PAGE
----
"Yes; I went with Van Voorden to Master Armstrong's, not so much to choose the harness as to give my opinion as to the size required, and these suits greatly took my fancy. The armourer guaranteed their temper, and they were, as it seemed to me, about the right size; for although just at first they may be somewhat roomy, 'tis a matter that a few months will mend.
"Are they comfortable, Edgar?" he added.
"I suppose as much so as any armour can be, Sir Robert; but 'tis the first time I have worn such things, and they seem to me marvellously to confine me, and with the vizor down I should feel well-nigh stifled in my casque, and as if fighting in the dark."
"You will get accustomed to it in a short time. I know that when I began to be known in the city, and found that I must, like others of the better class of citizens, ride in full armour when occasion offered, I felt just as you do. Perhaps more so, for I was some seven or eight years older, and less accustomed to changes, but even now I would far rather fight with my vizor up, save that one must have its protection when arrows or cross-bow bolts are flying; but as against other knights I would always keep it up; the helm itself and the cheek-pieces cover no small part of the face, and naught but a straight thrust could harm one, and I think I could trust my sword to ward that off. However, I have never yet had occasion to try. I have had more than one encounter with Eastern and African pirates during my voyages, but I have never taken my helmet with me on such journeys, and have not suffered by its loss."
By this time they were across the bridge, and, proceeding at a sharp trot, until beyond the boundaries of Southwark, they broke into a gallop. When, after going at this pace for three or four miles, they reined their horses into a walk, Sir Ralph said, "Albert, if it likes you, you can remove your helmet and carry it on your saddle-bow."
"Thanks, father; indeed I was well-nigh reeling in my saddle with heat. Edgar, will you take yours off?"
"No, thank you, I have got to get accustomed to it, and may as well do so now as at any other time." Under their helmet both wore a small velvet cap. "You are looking quite pale, Albert," Edgar went on, as his friend unhelmed.
"It is not everyone who is made of iron, as you are," Albert laughed. "You must make allowances for me. In another year or two I hope that I too shall be able to bear the weight of all these things without feeling them; but you must remember that it is not two years since I began hard exercise, while you have been at it since your childhood."
"I don't forget it, Albert, and I wonder at you daily."
At Greenwich they heard many tales as to the damage committed by the peasants on their homeward way. Houses had been sacked and burnt, and many persons of substance killed.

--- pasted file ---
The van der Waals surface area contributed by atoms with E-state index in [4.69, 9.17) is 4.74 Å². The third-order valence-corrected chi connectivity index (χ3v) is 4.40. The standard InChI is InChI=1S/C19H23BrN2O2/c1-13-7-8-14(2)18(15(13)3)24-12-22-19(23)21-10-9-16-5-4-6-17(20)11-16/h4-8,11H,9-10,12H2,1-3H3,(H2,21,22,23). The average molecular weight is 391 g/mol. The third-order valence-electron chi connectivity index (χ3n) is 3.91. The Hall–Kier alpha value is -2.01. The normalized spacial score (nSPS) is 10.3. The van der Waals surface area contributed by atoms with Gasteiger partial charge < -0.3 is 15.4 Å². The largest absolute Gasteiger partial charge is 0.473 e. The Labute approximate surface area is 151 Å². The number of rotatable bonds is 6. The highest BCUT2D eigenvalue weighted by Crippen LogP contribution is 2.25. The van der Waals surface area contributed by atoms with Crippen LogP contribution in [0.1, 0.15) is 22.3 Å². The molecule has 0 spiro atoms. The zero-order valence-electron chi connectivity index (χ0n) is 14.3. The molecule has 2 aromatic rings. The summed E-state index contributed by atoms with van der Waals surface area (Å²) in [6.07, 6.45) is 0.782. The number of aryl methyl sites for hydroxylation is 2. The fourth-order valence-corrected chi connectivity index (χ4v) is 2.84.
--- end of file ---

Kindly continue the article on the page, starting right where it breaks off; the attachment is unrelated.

"The king ought to have let us charge the fellows," Sir Ralph said, as they went forward again. "When men find that they get off without punishment for misdeeds, they will recommence them as soon as the danger is past. One lesson would have made itself felt over the whole land. I heard last night that there was news that many manors and the houses of men of law have been destroyed in Essex, and that the rioters have beheaded the Lord Chief-Justice of England, Sir John of Cambridge, and the Prior of St. Edmondsbury, and set tip their heads on poles in the market- place of Bury, and have destroyed all the charters and documents of the town. We shall have great trouble before order is restored, whereas had we charged the rioters of Kent, who are the worst of all, the others would have been cowed when they heard of the slaughter. By our lady, we will give these fellows a rough lesson if we find them besieging our castle."
"Is it a strong place, Sir Ralph?"
"No. With a fair garrison it could easily repel any assault by such fellows as these, but it could not stand for a day against an attack by a strong body of men-at-arms, even if they were unprovided with machines."
When within five miles of the castle they obtained sure news that it was attacked by some two thousand of the rioters, but that so far as was known it was still holding out.
"Shall we gallop on, Sir Ralph?" the alderman asked.
"Nay, we will rather go more slowly than before, so that our horses may be in good wind when they arrive. We shall need all their strength, for we may have to charge through them two or three times before they break and run, and then we will pursue and cut them up as long as the horses have breath. These fellows must have a lesson, or we shall never be able to dwell in peace and quiet."
When within half a mile of the castle they saw that the flag was still flying above it, and knew that they had arrived in time. Then Albert put on his helmet again, and the two lads followed the example of Sir Ralph and the alderman, and lowered their vizors, for, as the knight said, "Though some of the knaves threw away their bows at Smithfield, many of the others took them away." On reaching a field near the castle, they could see that a fierce fight was going on. The rioters had procured ladders, and were striving to climb the walls, while a small party of armed men were defending the battlement.
"By St. Mary, we are but just in time!" the knight said. "We four will ride in front. Sir Robert, will you bid your men form in two lines and follow us, one line twenty yards behind the other. Bid them all keep together in their rank, the second line closing up with the first if the fellows make a stout resistance, but above all things they must keep in their order, and follow close behind us."
The alderman raised his voice, and repeated the orders to the men.
"The reports as to the rascals' numbers were about right," Sir Ralph said. "Now, boys, do you keep between us, and leave a space of some three yards between each horse, so as to give each man room to swing his sword. Now, Sir Robert, let us have at them."